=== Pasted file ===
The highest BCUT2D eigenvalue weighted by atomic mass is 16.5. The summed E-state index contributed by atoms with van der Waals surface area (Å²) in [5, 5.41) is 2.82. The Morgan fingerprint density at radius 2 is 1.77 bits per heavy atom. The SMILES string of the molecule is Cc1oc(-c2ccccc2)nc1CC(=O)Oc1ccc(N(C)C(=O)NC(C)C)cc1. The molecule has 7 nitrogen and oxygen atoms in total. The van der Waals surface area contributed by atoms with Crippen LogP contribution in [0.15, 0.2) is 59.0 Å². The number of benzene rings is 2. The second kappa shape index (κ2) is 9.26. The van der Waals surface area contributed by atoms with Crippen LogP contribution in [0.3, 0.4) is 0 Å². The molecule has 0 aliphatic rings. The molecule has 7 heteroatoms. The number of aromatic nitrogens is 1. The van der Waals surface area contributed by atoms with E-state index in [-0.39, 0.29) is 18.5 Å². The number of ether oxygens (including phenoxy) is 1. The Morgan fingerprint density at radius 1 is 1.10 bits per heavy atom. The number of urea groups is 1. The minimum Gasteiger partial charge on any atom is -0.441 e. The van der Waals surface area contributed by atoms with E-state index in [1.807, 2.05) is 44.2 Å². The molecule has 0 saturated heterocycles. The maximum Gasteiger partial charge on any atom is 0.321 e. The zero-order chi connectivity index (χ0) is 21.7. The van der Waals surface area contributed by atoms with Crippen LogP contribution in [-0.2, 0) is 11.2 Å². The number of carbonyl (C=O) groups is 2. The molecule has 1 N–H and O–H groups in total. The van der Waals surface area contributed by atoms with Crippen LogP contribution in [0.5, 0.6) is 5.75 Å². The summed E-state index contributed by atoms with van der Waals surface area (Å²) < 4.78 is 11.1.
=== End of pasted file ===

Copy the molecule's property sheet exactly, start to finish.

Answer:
The highest BCUT2D eigenvalue weighted by atomic mass is 16.5. The summed E-state index contributed by atoms with van der Waals surface area (Å²) in [5, 5.41) is 2.82. The Morgan fingerprint density at radius 2 is 1.77 bits per heavy atom. The SMILES string of the molecule is Cc1oc(-c2ccccc2)nc1CC(=O)Oc1ccc(N(C)C(=O)NC(C)C)cc1. The molecule has 7 nitrogen and oxygen atoms in total. The van der Waals surface area contributed by atoms with Crippen LogP contribution in [0.15, 0.2) is 59.0 Å². The number of benzene rings is 2. The second kappa shape index (κ2) is 9.26. The van der Waals surface area contributed by atoms with Crippen LogP contribution in [0.3, 0.4) is 0 Å². The molecule has 0 aliphatic rings. The molecule has 7 heteroatoms. The number of aromatic nitrogens is 1. The van der Waals surface area contributed by atoms with E-state index in [-0.39, 0.29) is 18.5 Å². The number of ether oxygens (including phenoxy) is 1. The Morgan fingerprint density at radius 1 is 1.10 bits per heavy atom. The number of urea groups is 1. The minimum Gasteiger partial charge on any atom is -0.441 e. The van der Waals surface area contributed by atoms with E-state index in [1.807, 2.05) is 44.2 Å². The molecule has 0 saturated heterocycles. The maximum Gasteiger partial charge on any atom is 0.321 e. The zero-order chi connectivity index (χ0) is 21.7. The van der Waals surface area contributed by atoms with Crippen LogP contribution in [-0.2, 0) is 11.2 Å². The number of carbonyl (C=O) groups is 2. The molecule has 1 N–H and O–H groups in total. The van der Waals surface area contributed by atoms with Crippen LogP contribution in [0.5, 0.6) is 5.75 Å². The summed E-state index contributed by atoms with van der Waals surface area (Å²) < 4.78 is 11.1.